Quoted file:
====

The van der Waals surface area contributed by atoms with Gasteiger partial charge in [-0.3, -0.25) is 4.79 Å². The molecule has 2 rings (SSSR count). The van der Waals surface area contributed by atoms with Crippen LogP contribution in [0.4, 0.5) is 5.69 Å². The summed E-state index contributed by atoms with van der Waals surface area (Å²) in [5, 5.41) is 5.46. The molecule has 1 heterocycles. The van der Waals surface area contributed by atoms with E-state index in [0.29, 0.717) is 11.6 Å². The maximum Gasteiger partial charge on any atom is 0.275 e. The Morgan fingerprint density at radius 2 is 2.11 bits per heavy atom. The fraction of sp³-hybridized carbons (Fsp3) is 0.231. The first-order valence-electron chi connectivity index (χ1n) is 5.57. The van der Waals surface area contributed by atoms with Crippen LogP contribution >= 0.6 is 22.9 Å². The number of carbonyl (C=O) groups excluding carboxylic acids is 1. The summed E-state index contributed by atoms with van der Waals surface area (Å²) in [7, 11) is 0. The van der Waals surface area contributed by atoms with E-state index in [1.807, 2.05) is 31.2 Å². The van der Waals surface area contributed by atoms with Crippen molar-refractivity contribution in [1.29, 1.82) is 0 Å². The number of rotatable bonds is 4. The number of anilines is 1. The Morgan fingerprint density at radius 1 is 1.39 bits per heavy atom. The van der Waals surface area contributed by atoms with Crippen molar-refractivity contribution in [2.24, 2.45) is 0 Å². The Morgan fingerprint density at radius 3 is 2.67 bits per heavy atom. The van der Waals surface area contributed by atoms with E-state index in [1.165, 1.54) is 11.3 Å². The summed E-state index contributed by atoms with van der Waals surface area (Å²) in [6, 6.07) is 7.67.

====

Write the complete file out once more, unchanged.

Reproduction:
The van der Waals surface area contributed by atoms with Gasteiger partial charge in [-0.3, -0.25) is 4.79 Å². The molecule has 2 rings (SSSR count). The van der Waals surface area contributed by atoms with Crippen LogP contribution in [0.4, 0.5) is 5.69 Å². The summed E-state index contributed by atoms with van der Waals surface area (Å²) in [5, 5.41) is 5.46. The molecule has 1 heterocycles. The van der Waals surface area contributed by atoms with E-state index in [0.29, 0.717) is 11.6 Å². The maximum Gasteiger partial charge on any atom is 0.275 e. The Morgan fingerprint density at radius 2 is 2.11 bits per heavy atom. The fraction of sp³-hybridized carbons (Fsp3) is 0.231. The first-order valence-electron chi connectivity index (χ1n) is 5.57. The van der Waals surface area contributed by atoms with Crippen LogP contribution >= 0.6 is 22.9 Å². The number of carbonyl (C=O) groups excluding carboxylic acids is 1. The summed E-state index contributed by atoms with van der Waals surface area (Å²) in [7, 11) is 0. The van der Waals surface area contributed by atoms with E-state index in [1.807, 2.05) is 31.2 Å². The van der Waals surface area contributed by atoms with Crippen molar-refractivity contribution in [1.29, 1.82) is 0 Å². The number of rotatable bonds is 4. The number of anilines is 1. The Morgan fingerprint density at radius 1 is 1.39 bits per heavy atom. The van der Waals surface area contributed by atoms with Crippen molar-refractivity contribution in [2.24, 2.45) is 0 Å². The Morgan fingerprint density at radius 3 is 2.67 bits per heavy atom. The van der Waals surface area contributed by atoms with E-state index in [1.165, 1.54) is 11.3 Å². The summed E-state index contributed by atoms with van der Waals surface area (Å²) in [6, 6.07) is 7.67.